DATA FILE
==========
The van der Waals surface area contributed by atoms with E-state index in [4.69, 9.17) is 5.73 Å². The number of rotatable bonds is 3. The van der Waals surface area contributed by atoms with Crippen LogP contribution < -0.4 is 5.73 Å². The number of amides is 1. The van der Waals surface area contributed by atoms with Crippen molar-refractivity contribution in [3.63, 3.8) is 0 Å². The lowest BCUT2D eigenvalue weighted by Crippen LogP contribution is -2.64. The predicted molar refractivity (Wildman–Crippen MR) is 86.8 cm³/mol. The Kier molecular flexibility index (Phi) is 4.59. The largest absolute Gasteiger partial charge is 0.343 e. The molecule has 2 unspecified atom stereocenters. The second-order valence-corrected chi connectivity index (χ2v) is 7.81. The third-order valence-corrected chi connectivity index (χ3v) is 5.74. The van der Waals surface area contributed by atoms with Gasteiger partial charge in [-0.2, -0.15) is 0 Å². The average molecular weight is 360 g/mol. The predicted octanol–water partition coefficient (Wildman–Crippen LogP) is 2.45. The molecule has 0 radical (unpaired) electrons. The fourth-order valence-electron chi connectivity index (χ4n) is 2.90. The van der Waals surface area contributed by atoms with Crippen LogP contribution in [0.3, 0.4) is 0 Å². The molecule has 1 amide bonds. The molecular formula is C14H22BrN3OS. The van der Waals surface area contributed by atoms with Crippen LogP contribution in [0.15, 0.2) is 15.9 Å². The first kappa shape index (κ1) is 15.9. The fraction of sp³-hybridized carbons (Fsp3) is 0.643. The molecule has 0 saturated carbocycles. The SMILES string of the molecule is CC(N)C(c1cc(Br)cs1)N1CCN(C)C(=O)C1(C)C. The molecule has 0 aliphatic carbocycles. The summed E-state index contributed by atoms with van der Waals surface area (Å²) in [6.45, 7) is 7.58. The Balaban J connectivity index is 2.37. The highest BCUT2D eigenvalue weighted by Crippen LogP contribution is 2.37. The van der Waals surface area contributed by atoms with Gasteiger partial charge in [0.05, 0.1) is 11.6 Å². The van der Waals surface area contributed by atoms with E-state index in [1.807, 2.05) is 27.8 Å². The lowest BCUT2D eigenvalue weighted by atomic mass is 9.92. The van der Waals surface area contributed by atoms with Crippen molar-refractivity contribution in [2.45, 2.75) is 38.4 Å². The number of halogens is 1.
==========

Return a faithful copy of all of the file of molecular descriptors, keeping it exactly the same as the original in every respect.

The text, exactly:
The van der Waals surface area contributed by atoms with E-state index in [4.69, 9.17) is 5.73 Å². The number of rotatable bonds is 3. The van der Waals surface area contributed by atoms with Crippen LogP contribution < -0.4 is 5.73 Å². The number of amides is 1. The van der Waals surface area contributed by atoms with Crippen molar-refractivity contribution in [3.63, 3.8) is 0 Å². The lowest BCUT2D eigenvalue weighted by Crippen LogP contribution is -2.64. The predicted molar refractivity (Wildman–Crippen MR) is 86.8 cm³/mol. The Kier molecular flexibility index (Phi) is 4.59. The largest absolute Gasteiger partial charge is 0.343 e. The molecule has 2 unspecified atom stereocenters. The second-order valence-corrected chi connectivity index (χ2v) is 7.81. The third-order valence-corrected chi connectivity index (χ3v) is 5.74. The van der Waals surface area contributed by atoms with Gasteiger partial charge in [-0.2, -0.15) is 0 Å². The average molecular weight is 360 g/mol. The predicted octanol–water partition coefficient (Wildman–Crippen LogP) is 2.45. The molecule has 0 radical (unpaired) electrons. The fourth-order valence-electron chi connectivity index (χ4n) is 2.90. The van der Waals surface area contributed by atoms with Crippen LogP contribution in [0.3, 0.4) is 0 Å². The molecule has 1 amide bonds. The molecular formula is C14H22BrN3OS. The van der Waals surface area contributed by atoms with Crippen LogP contribution in [0.15, 0.2) is 15.9 Å². The first kappa shape index (κ1) is 15.9. The fraction of sp³-hybridized carbons (Fsp3) is 0.643. The molecule has 0 saturated carbocycles. The SMILES string of the molecule is CC(N)C(c1cc(Br)cs1)N1CCN(C)C(=O)C1(C)C. The molecule has 0 aliphatic carbocycles. The summed E-state index contributed by atoms with van der Waals surface area (Å²) in [6.45, 7) is 7.58. The Balaban J connectivity index is 2.37. The highest BCUT2D eigenvalue weighted by Crippen LogP contribution is 2.37. The van der Waals surface area contributed by atoms with Gasteiger partial charge in [0.05, 0.1) is 11.6 Å². The van der Waals surface area contributed by atoms with E-state index in [1.807, 2.05) is 27.8 Å². The lowest BCUT2D eigenvalue weighted by atomic mass is 9.92. The van der Waals surface area contributed by atoms with Crippen molar-refractivity contribution in [2.45, 2.75) is 38.4 Å². The number of halogens is 1.